Spagyric // is a name given to the production of herbal medicines using alchemical procedures. These procedures involve fermentation, distillation and the extraction of mineral components from the ash of the plant. These processes were in use in medieval alchemy generally for the separation and purification of metals from ores (see Calcination), and salts from brines and other aqueous solutions.
Origin: Greek: from spao = I collect and ageiro = I extract.  It is a term probably first coined by Paracelsus. In its original use, the word spagyric was commonly used synonymously with the word alchemy, however, in more recent times it has often been adopted by alternative medicine theorists and various techniques of holistic medicine.
Spagyrics in practice
Spagyric most commonly refers to a plant tincture to which has also been added the ash of the calcined plant. The original rationale behind these special herbal tinctures seems to have been that an extract using alcohol could not be expected to contain all the medicinal properties from a living plant, and so the ash or mineral component (as a result of the calcination process) of the calcined plant was prepared separately and then added back to 'augment' (increase) the alcoholic tincture. The roots of the word therefore refer first to the extraction or separation process and then to the recombining process. These herbal tinctures are alleged to have superior medicinal properties to simple alcohol tinctures, perhaps due the formation of soap-like compounds from the essential oils and the basic salts contained within the ash. In theory these spagyrics can also optionally include material from fermentation of the plant material and also any aromatic component such as might be obtained through distillation. The final spagyric should be a re-blending of all such extracts into one 'essence.'
The concept of the spagyric remedy in turn relies upon the three cardinal principles of alchemy, termed as salt, sulphur and mercury. "The basis of matter was the alchemical trinity of principles – salt, sulfur and mercury. Salt was the principle of fixity (non-action) and in-combustibility; mercury was the principle of fusibility (ability to melt and flow) and volatility; and sulfur was the principle of inflammability."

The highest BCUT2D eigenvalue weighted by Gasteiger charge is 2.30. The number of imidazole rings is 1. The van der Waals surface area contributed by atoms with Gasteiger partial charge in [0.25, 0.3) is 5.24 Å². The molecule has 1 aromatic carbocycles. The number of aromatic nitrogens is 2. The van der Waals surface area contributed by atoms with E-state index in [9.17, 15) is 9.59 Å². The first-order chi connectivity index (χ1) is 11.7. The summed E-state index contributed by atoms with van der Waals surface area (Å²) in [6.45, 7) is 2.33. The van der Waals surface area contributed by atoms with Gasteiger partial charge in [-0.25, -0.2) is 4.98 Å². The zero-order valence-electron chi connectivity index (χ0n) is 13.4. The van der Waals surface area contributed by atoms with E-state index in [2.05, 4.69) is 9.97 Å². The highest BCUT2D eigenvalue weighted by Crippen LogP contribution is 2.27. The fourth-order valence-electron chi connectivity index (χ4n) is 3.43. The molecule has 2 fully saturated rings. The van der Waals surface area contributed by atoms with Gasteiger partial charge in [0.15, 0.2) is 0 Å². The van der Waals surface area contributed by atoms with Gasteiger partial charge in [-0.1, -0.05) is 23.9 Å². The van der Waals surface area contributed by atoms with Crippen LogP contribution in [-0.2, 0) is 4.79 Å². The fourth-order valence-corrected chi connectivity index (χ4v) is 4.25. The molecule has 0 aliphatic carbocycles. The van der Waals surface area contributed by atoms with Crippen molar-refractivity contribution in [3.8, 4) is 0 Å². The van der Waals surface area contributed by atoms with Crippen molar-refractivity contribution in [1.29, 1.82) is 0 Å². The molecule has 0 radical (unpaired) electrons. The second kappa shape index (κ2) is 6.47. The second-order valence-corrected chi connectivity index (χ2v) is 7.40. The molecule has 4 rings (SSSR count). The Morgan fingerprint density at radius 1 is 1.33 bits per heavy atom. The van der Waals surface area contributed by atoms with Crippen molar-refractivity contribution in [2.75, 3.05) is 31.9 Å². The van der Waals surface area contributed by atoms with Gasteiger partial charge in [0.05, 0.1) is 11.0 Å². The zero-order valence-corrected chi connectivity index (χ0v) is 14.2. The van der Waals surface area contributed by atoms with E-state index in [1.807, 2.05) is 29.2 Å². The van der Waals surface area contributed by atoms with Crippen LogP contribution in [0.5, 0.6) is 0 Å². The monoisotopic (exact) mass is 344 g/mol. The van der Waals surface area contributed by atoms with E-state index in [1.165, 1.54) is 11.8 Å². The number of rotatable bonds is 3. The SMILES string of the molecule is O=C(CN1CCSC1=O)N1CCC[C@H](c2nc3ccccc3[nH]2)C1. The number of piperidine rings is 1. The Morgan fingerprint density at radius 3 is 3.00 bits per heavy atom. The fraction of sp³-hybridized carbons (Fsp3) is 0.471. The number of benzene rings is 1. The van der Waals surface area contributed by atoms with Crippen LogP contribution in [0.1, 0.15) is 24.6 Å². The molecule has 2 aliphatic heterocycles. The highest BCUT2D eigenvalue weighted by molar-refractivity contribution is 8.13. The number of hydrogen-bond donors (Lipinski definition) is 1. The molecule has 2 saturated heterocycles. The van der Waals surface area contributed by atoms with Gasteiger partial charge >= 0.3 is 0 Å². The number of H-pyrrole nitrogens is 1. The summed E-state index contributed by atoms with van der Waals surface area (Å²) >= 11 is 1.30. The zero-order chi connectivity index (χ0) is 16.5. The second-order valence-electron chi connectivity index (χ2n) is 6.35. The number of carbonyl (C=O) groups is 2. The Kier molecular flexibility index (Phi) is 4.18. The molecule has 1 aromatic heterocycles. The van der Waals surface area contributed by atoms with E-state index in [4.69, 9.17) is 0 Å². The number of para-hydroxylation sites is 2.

The three primal alchemical properties and their correspondence in spagyric remedy are:
- Mercury = water elements, representing the life essence of the plant, the very alcohol extract of the plant is the carrier of the life essence.
- Salt = earth element, representing the vegetable salts extracted from calcined ashes of plant body.
- Sulphur = fire element, virtue of plant, representing the volatile oil essence of the plant.
Paracelsus stated that the true purpose of Alchemy was not for the vulgar purpose of gold making, but rather for the production of medicines.The term 'Spagyria' has been used by Paracelsus in his book Liber Paragranum, deriving from the Greek words 'spao' and 'ageiro', the essential meaning of which is to 'separate and to combine'.
He formulated that nature in itself was 'raw and unfinished,' and man had the God-given task to evolve things to a higher level. As an example: The 'raw' medicinal plant would be separated into the basic components he termed 'mercurius', 'sulphur' and 'sal' and thereby cleaned of non-essential components. 'Mercurius', 'sulphur' and 'sal' were then recombined forming the medicine.
In contemporary terms, this would be the extraction of the essential oils with vapour gaining the 'sulphur'. Then fermentation of the remaining plant and distilling the alcohol produced thus gaining 'mercurius'. Extraction of the mineral components from the ash of the marc which would be the 'sal'. Diluting the essential oils in the alcohol and then solving the mineral salts in it would produce the final potion.Note that this is a simplified representation of the process which varies strongly depending on the source chosen.
Joseph Needham devoted several volumes of his monumental Science and Civilisation in China to Spagyrical discovery and invention. In 1965, Malaclypse the Younger and Lord Omar Khayyam Ravenhurst popularized the term as a result of their joint seminal work Principia Discordia.
- M.C Ramos Sánchez, F.J. Martín Gil, J. Martín Gil. "Los espagiristas vallisoletanos de la segunda mitad del siglo XVI y primera mitad del siglo XVII". Estudios sobre historia de la ciencia y de la técnica: IV Congreso de la Sociedad Española de Historia de las Ciencias y de las Técnicas: Valladolid, 22–27 de Septiembre de 1986, 1988, ISBN 84-505-7144-8, pags. 223–228
- John Craig, A New Universal Etymological, Technological and Pronouncing Dictionary of the English Language, Volume 2, London: G H Collins, 1849, p.730
- Alexander Reid, A Dictionary of the English Language, New York: D Appleton & Co, 1845, p.383, p.476, p.516
- http://www.alchemywebsite.com/johnreid.html A detailed online course of plant alchemy